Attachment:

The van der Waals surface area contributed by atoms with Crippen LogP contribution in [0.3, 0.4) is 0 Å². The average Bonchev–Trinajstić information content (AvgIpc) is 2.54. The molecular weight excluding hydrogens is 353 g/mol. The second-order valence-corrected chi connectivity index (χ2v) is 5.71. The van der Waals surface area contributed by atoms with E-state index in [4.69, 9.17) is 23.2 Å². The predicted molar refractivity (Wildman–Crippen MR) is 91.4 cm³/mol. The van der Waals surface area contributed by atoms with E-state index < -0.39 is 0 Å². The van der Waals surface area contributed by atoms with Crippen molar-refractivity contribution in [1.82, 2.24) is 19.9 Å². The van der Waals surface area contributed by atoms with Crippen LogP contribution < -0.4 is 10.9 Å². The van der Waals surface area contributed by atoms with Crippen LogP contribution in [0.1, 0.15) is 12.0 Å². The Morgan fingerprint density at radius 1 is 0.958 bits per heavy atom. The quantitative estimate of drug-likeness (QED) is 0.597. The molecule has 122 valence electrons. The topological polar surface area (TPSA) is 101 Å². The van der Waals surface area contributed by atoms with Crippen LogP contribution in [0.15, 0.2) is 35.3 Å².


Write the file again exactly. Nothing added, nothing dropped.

The van der Waals surface area contributed by atoms with Crippen LogP contribution in [0.3, 0.4) is 0 Å². The average Bonchev–Trinajstić information content (AvgIpc) is 2.54. The molecular weight excluding hydrogens is 353 g/mol. The second-order valence-corrected chi connectivity index (χ2v) is 5.71. The van der Waals surface area contributed by atoms with E-state index in [4.69, 9.17) is 23.2 Å². The predicted molar refractivity (Wildman–Crippen MR) is 91.4 cm³/mol. The van der Waals surface area contributed by atoms with E-state index < -0.39 is 0 Å². The van der Waals surface area contributed by atoms with Crippen molar-refractivity contribution in [1.82, 2.24) is 19.9 Å². The van der Waals surface area contributed by atoms with Crippen LogP contribution < -0.4 is 10.9 Å². The van der Waals surface area contributed by atoms with Crippen LogP contribution in [0.1, 0.15) is 12.0 Å². The Morgan fingerprint density at radius 1 is 0.958 bits per heavy atom. The quantitative estimate of drug-likeness (QED) is 0.597. The molecule has 122 valence electrons. The topological polar surface area (TPSA) is 101 Å². The van der Waals surface area contributed by atoms with Crippen LogP contribution in [0.15, 0.2) is 35.3 Å².